Defendant answered the complaint on 18 June 2014, and both parties moved for partial summary judgment. In Defendant's motion, Defendant contended pursuant to the Covenants and bylaws of Bogue Sound Yacht Club, Defendant "is empowered and required to maintain, keep up, and supervise the use and condition of the common areas in the subdivision" and to "regulate the use and maintenance of the properties within the subdivision through the rules and regulations promulgated by its Board of Directors through its Architectural Control Committee." Defendant claimed "[i]n furtherance of these rights and responsibilities, [Defendant] . . . requires that homeowners submit an application containing plans and specifications for work that may impact property values, other structures, natural vegetation, topography, [and] privacy . . . ." Part of this application process purportedly includes the power to additionally require a $250 construction bond. Defendant attached Plaintiff Joseph P. McVicker's deposition to support its motion.

         In support of their motion, Plaintiffs argued they were entitled to judgment as a matter of law, because the Covenants "contain no authority for the imposition of such a bond" and because Defendant is without authority to impose the bond, the failure to post the bond cannot serve as a basis for imposing a fine. Plaintiffs further asserted Defendant failed to give legally sufficient notice of the charge, as required by North Carolina law.

         The trial court heard the parties on their motions for partial summary judgment on 1 February 2016. On 4 March 2016, the court entered a written order granting Defendant's motion for partial summary judgment, denying Plaintiffs' motion, and dismissing with prejudice Plaintiffs' claims for declaratory relief. On 9 March 2016, Plaintiffs gave notice of appeal to this Court. In an opinion filed 6 December 2016, this Court dismissed Plaintiffs' appeal as interlocutory. McVicker v. Bogue Sound Yacht Club, Inc., ___ N.C.App. ___, 794 S.E.2d 560, 2016 WL 7100634 (unpublished). Plaintiffs subsequently dismissed their third claim for relief entitled "Breach of Fiduciary Duty and Selective Enforcement." Plaintiffs then filed their second notice of appeal to this Court on 10 March 2017.

         II. Jurisdiction

         Plaintiffs' appeal from the superior court's final order lies of right to this Court pursuant to N.C. Gen. Stat. § 7A-27(b) (2015).

         III. Issues

         Plaintiffs contend the trial court erred in granting summary judgment to Defendant on the issues of: (1) Defendant's authority to require a bond be submitted with a request for approval to Defendant prior to alterations, improvements or construction on Plaintiffs' lot; and (2) Defendant's imposition of a fine upon Plaintiffs.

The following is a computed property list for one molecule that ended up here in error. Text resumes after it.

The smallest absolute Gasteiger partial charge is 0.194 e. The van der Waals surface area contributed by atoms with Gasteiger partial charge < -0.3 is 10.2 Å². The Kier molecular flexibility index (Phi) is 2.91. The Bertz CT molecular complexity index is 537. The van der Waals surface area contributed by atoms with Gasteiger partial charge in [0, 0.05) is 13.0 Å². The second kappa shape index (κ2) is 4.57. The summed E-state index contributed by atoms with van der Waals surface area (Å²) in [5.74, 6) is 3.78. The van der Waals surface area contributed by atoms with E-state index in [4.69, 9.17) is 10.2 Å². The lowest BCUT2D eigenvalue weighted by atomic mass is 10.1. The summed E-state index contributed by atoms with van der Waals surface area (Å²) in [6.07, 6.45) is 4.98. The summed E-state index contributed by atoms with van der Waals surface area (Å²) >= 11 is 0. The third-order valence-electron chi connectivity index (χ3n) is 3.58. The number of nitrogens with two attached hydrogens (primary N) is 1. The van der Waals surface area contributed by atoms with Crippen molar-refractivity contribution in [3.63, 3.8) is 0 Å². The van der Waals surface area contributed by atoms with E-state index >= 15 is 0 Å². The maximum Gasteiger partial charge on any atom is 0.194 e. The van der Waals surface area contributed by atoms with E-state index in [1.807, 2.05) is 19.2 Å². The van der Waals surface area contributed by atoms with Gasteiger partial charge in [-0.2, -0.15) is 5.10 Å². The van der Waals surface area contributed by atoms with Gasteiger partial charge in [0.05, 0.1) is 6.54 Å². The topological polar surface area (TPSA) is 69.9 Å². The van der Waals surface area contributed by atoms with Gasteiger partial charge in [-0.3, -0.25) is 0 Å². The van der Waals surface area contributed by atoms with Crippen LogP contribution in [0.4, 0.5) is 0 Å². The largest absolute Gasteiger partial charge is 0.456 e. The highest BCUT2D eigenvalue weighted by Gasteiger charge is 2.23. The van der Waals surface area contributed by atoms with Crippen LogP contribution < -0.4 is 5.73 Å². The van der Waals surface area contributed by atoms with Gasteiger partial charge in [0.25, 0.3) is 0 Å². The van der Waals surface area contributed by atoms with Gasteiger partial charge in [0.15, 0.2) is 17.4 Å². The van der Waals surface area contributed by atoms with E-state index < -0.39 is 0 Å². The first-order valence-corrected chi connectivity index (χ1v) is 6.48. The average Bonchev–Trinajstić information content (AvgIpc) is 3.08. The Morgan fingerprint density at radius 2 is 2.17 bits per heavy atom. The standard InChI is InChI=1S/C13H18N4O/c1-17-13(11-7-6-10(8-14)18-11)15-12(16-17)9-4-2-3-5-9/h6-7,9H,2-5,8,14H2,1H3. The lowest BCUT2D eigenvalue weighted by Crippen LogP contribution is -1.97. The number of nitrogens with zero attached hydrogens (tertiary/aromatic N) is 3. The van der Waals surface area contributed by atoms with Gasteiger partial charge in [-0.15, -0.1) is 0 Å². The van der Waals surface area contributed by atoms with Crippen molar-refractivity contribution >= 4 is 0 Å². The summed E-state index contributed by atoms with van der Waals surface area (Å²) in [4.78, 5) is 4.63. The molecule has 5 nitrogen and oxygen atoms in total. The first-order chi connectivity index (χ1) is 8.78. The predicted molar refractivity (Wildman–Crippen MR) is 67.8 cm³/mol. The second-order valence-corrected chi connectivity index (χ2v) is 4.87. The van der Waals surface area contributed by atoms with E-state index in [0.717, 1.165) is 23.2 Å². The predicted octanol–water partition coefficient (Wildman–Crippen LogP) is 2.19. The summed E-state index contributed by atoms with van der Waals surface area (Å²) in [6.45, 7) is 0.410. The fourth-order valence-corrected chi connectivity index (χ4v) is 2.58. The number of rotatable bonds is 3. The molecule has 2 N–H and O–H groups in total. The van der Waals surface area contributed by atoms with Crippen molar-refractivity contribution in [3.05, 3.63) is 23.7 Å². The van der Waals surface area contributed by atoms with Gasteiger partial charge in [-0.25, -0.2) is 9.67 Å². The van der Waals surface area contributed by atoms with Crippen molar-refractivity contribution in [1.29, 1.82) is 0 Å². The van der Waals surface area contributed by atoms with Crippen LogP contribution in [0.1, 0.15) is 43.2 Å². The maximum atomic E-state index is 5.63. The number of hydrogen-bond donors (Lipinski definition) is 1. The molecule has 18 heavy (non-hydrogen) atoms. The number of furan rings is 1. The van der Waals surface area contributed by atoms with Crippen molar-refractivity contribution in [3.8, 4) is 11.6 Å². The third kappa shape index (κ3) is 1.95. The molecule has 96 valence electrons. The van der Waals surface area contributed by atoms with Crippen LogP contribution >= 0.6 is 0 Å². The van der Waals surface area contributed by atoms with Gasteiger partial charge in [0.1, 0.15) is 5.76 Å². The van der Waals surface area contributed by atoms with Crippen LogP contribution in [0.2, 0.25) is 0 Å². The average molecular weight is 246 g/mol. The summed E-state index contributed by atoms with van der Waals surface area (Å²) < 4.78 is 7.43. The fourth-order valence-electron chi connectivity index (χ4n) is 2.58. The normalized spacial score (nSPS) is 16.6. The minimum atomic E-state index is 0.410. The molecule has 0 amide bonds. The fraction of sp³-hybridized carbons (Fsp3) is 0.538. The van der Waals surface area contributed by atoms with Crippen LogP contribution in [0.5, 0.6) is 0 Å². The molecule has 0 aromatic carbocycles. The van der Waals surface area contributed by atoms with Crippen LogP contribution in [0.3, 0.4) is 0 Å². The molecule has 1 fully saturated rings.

IV. Standard of Review

         Summary judgment is proper where "the pleadings, depositions, answers to interrogatories, and admissions on file, together with the affidavits, if any, show that there is no genuine issue as to any material fact and that any party is entitled to a judgment as a matter of law." N.C. Gen. Stat. § 1A-1, Rule 56(c) (2015); see Draughon v. Harnett Cty. Bd. of Educ., 158 N.C.App. 208, 212, 580 S.E.2d 732, 737 (2003) (citation omitted), aff'd per curiam, 358 N.C. 131, 591 S.E.2d 521 (2004). "An issue is 'genuine' if it can be proven by substantial evidence and a fact is 'material' if it would constitute or irrevocably establish any material element of a claim or a defense." Lowe v. Bradford, 305 N.C. 366, 369, 289 S.E.2d 363, 366 (1982) (citations and internal quotation marks omitted).

         In reviewing a motion for summary judgment, the trial court must "view the pleadings and all other evidence in the record in the light most favorable to the nonmovant and draw all reasonable inferences in that party's favor." N.C. Farm Bureau Mut. Ins. Co. v. Sadler, 365 N.C. 178, 182, 711 S.E.2d 114, 117 (2011) (citation omitted). This Court reviews a trial court's summary judgment order de novo. Sturgill v. Ashe Mem'l Hosp., Inc., 186 N.C.App. 624, 626, 652 S.E.2d 302, 304 (2007), disc. review denied, 362 N.C. 180, 658 S.E.2d 662 (2008).

         V. Analysis

          Plaintiffs argue the trial court erred in granting summary judgment in favor of Defendant, because Defendant is not authorized to impose the construction bond and because Defendant failed to follow the North Carolina Planned Community ...


Buy This Entire Record For $7.95

Download the entire decision to receive the complete text, official citation,
docket number, dissents and concurrences, and footnotes for this case.

Learn more about what you receive with purchase of this case.